Arranging the Pieces… Sparking the love of curiosity and learning


By Tabitha Bozeman

This past week I had the opportunity to host an annual poetry reading. I love these events and look forward to them all year and plan for months.

There are a lot of little and big things to think about, such as where will we have the event, who will be the guest readers, will we have food or just waters and what time will work best, considering previous readings. The list goes on and on and grows every year.

This year was no exception; except I had a broken leg and wheel chair to navigate. Questions raced through my mind – would I still have all the details taken care of? Would it be a “good” reading? Would anyone show up?

I started to stress out about it but eventually reigned that in by reminding myself that even a lackluster reading was better than having to cancel. By the end of the day, I was glad I hadn’t allowed myself to become overwhelmed, because as I watched and listened to our talented local writers share their work, I was reminded of what were the really important aspects of this event.

Several of the readers were young poets who had never read in front of an audience before. Seeing them share their creative work was a reminder of why we started hosting these events in the first place. Creative work deserves to be shared and appreciated, seen and heard and read. Providing an opportunity for students to share alongside writing veterans, unpublished poets alongside published poets, allows for valuable learning and presenting experience and builds confidence. Beyond these positives, the chance to visit with other creatives is invaluable.

Life is busy. It is unpredictable. It can be chaotic, and it is easy to become exhausted and depleted. Creative work requires us to slow down and pay attention to the things we let slide by when we are caught in the rush of daily survival. Being around others who intentionally slow down long enough to capture those details on paper or canvas is a way to remind us to do the same. Chatting with other artists and writers after an event like a poetry reading is an opportunity to learn from their experiences, share our own lessons and brainstorm new ideas. It feels indulgently rewarding to spend some time like this, which I think is because it is intrinsically rewarding.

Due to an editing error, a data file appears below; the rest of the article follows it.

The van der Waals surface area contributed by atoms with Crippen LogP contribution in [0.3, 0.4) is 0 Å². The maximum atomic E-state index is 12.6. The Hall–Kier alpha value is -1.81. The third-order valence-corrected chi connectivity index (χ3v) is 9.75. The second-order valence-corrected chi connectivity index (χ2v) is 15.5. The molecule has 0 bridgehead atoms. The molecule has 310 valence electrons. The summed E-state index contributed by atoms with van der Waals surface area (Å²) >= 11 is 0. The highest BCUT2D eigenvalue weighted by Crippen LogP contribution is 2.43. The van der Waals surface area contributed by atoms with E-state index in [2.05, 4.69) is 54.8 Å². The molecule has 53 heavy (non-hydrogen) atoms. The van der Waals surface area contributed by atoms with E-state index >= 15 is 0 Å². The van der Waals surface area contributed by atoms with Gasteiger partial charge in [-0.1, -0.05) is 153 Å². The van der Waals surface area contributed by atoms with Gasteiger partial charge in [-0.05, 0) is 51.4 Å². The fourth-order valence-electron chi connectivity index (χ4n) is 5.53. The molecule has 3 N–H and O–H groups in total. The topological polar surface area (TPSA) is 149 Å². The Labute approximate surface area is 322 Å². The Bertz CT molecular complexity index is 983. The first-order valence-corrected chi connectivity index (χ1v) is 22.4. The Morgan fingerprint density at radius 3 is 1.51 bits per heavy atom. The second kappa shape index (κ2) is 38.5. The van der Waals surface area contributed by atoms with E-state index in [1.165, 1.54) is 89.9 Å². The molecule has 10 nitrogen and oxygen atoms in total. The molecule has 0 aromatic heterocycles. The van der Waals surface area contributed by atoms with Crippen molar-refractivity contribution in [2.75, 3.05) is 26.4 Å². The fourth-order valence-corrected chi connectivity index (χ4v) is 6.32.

It is not particularly obvious to anyone else that someone gained new understanding of an art form, or perspective that encouraged empathy, or felt better about their ability to present publicly as a result of attending a poetry reading. In our world, the extrinsic is what grabs attention – the titles, money or physical objects won from hard work. But the intrinsic is important, too. My students and children and everyone around me benefits from the recharging I experience when my curiosity and enthusiasm for learning is rekindled.

On Friday morning, we were rushing to get out of the door. Since I am a passenger for a few more weeks, my husband is on double drop-off duty to get us all where we need to be. That means leaving a little earlier, and sometimes being a little rushed. This past Thursday  night, our whole family attended this year’s poetry reading for the Cardinal Arts Journal. One of my daughters  shared an original poem with the group. Afterward, several of us grabbed dinner and continued to discuss creative topics. It was relaxing and invigorating and just what the doctor ordered. Friday morning, though, we were rushing because of our late night.

In the middle of our rush, one of the girls excitedly pointed out that there were several deer on the road in front of our house. We all stopped what we were doing and quietly huddled in front of the window to watch. The deer slowed, perked up their ears and looked at the house. It felt like they were looking right at us. A few moments later, the deer scampered off to the neighbor’s yard. We let out the breath we’d been collectively holding and continued our mad dash out to school and work. But, in that moment of calm, I glanced around at all of us watching and appreciating these beautiful creatures, and I was glad we’ve taken the time to make sure our girls have creative experiences like they’d had the night before, and realized I’m already looking forward to the next event.

Tabitha Bozeman teaches English at Gadsden State Community College, where she is the editor-in-chief of the Cardinal Arts Journal. The opinions expressed are her own. She may be reached at

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